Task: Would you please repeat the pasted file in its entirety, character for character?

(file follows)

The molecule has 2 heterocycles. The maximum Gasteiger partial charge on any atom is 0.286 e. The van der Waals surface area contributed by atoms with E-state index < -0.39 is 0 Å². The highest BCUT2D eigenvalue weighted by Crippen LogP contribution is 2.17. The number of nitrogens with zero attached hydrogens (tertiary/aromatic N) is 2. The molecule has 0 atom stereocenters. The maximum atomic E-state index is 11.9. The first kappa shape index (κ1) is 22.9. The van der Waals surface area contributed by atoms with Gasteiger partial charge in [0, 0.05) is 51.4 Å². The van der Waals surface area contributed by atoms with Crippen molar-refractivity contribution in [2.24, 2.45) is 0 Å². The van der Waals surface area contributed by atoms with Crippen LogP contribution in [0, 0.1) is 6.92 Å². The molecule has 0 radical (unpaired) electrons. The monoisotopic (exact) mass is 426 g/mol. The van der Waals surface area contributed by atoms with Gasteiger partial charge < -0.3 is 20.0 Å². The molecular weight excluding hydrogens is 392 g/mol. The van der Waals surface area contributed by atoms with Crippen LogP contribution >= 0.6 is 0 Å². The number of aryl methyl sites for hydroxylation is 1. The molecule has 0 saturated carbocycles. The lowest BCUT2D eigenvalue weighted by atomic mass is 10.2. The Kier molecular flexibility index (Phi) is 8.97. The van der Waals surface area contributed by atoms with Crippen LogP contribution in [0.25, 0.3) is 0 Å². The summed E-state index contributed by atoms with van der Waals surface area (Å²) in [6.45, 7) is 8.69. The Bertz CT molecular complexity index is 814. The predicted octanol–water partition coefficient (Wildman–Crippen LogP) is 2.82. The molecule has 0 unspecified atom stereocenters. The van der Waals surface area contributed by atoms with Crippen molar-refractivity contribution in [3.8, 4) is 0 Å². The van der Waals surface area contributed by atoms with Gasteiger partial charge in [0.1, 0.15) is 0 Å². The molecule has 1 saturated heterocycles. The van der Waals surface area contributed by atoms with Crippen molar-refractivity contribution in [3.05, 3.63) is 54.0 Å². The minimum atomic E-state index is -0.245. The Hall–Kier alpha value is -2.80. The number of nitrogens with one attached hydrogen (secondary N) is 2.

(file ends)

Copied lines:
The molecule has 2 heterocycles. The maximum Gasteiger partial charge on any atom is 0.286 e. The van der Waals surface area contributed by atoms with E-state index < -0.39 is 0 Å². The highest BCUT2D eigenvalue weighted by Crippen LogP contribution is 2.17. The number of nitrogens with zero attached hydrogens (tertiary/aromatic N) is 2. The molecule has 0 atom stereocenters. The maximum atomic E-state index is 11.9. The first kappa shape index (κ1) is 22.9. The van der Waals surface area contributed by atoms with Gasteiger partial charge in [0, 0.05) is 51.4 Å². The van der Waals surface area contributed by atoms with Crippen molar-refractivity contribution in [2.24, 2.45) is 0 Å². The van der Waals surface area contributed by atoms with Crippen LogP contribution in [0, 0.1) is 6.92 Å². The molecule has 0 radical (unpaired) electrons. The monoisotopic (exact) mass is 426 g/mol. The van der Waals surface area contributed by atoms with Gasteiger partial charge < -0.3 is 20.0 Å². The molecular weight excluding hydrogens is 392 g/mol. The van der Waals surface area contributed by atoms with Crippen LogP contribution >= 0.6 is 0 Å². The number of aryl methyl sites for hydroxylation is 1. The molecule has 0 saturated carbocycles. The lowest BCUT2D eigenvalue weighted by atomic mass is 10.2. The Kier molecular flexibility index (Phi) is 8.97. The van der Waals surface area contributed by atoms with Crippen LogP contribution in [0.25, 0.3) is 0 Å². The summed E-state index contributed by atoms with van der Waals surface area (Å²) in [6.45, 7) is 8.69. The Bertz CT molecular complexity index is 814. The predicted octanol–water partition coefficient (Wildman–Crippen LogP) is 2.82. The molecule has 0 unspecified atom stereocenters. The van der Waals surface area contributed by atoms with Crippen molar-refractivity contribution in [3.8, 4) is 0 Å². The van der Waals surface area contributed by atoms with Gasteiger partial charge in [0.1, 0.15) is 0 Å². The molecule has 1 saturated heterocycles. The van der Waals surface area contributed by atoms with Crippen molar-refractivity contribution in [3.05, 3.63) is 54.0 Å². The minimum atomic E-state index is -0.245. The Hall–Kier alpha value is -2.80. The number of nitrogens with one attached hydrogen (secondary N) is 2.